A common repository means common taxonomy…a common way of identifying and locating artifacts. A common repository means a visually rich big picture that tells you about all sorts of possibilities….not one that is carved out of a narrow search term!!
I think she has got it bang on. Today, there are tools which can enable you to share documents right off your hard-disk. Create a document, put it into a shared folder, and there you are … others can find the documents right from there. Contrast this with a common repository … Create a document, save it on your hard-disk, and then upload it onto a repository. And, you dont even know what half those taxonomies mean. This being the key. And, this is where a repository plays an important role … that of getting people thinking about how others think, getting people thinking in terms of a common terminology, giving some form of uniformity (its nice, at times … remember McDonald’s … the same taste wherever you go). You got it … how could i not write about food?
There was a lot of discussion some time back about the assertion that KM is dead … Luis wrote about it … and the assertion that KM is moving more towards conversation from documentation. I have added to the words about conversation … But all this conversation about conversation doesnt answer one question … a question i am thinking about.
Lets take an organization which is yet to reach the “KM1.0” stage … they dont have a centralized document repository … they have siloes where information is stored, and retrieval of this information is largely a manual activity, because a lot of it is stored in team file-servers etc. Question is, should this organization move straight to a “KM2.0” scenario?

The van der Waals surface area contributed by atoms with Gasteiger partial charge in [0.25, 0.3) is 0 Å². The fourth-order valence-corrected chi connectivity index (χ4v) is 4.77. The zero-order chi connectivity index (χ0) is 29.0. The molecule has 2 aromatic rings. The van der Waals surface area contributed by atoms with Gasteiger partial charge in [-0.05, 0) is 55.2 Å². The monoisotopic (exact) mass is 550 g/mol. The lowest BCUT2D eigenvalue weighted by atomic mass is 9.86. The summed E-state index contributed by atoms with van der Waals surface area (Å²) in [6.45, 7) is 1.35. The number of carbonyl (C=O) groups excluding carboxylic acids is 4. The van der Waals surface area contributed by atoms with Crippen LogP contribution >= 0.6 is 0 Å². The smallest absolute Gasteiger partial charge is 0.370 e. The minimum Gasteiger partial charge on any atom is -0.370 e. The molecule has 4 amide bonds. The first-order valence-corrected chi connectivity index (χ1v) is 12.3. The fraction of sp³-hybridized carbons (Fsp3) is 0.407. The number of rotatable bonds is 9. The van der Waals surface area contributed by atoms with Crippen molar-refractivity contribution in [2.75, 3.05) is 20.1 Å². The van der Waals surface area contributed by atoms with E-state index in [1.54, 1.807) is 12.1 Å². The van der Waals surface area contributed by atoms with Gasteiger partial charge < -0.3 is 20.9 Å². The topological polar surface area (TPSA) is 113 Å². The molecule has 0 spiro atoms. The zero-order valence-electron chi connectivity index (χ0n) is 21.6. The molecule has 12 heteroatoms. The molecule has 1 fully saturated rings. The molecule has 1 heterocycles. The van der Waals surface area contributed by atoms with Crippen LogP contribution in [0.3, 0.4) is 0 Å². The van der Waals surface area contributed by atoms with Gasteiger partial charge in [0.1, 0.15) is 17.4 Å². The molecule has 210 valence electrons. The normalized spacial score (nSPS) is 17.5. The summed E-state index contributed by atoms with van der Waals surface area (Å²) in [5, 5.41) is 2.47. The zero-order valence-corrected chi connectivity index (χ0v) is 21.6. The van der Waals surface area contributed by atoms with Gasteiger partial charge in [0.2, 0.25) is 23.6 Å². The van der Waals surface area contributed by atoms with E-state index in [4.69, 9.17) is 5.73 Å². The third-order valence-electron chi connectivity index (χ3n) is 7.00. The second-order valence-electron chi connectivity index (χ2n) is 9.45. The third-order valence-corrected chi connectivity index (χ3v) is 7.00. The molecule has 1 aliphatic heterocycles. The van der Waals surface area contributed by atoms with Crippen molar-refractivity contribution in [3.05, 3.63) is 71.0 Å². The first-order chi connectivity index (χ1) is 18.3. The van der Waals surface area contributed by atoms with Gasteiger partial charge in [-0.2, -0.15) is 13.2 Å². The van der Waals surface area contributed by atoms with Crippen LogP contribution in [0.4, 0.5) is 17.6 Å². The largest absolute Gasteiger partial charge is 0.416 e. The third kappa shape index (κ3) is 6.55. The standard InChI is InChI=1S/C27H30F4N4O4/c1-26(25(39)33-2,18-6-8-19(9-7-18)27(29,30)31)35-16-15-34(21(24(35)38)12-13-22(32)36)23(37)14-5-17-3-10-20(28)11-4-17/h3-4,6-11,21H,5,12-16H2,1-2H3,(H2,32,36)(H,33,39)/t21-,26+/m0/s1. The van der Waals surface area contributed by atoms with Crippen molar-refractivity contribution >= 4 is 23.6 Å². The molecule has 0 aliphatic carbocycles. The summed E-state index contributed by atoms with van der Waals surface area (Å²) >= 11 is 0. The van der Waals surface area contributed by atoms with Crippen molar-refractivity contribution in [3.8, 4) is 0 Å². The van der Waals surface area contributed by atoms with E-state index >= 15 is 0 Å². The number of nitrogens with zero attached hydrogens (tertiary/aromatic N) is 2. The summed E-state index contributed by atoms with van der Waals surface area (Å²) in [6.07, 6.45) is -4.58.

One way to look at this would be to say … sure! This would make sense in theory, given the fact that all knowledge is directly or indirectly tacit. So, the logic here would be that if we ca get people together, either into communities, or into an internal blogosphere, we can actually get people to share information more seamlessly even without resorting to a centralized repository.
Having said this, would this work in practice? I dont know, but i tend to believe, it wouldnt. To begin with, information which is not in a repository tends to be difficult to identify. Much more so than something which can be attached to a somewhat defined taxonomy (whether a regular taxonomy or folksonomy … i am including both in this). Second, and more important, a repository could be an important step towards building a mindset of sharing … where it is considered a nice thing to share documents with others, leading to a more ready acceptance of some of the social tools.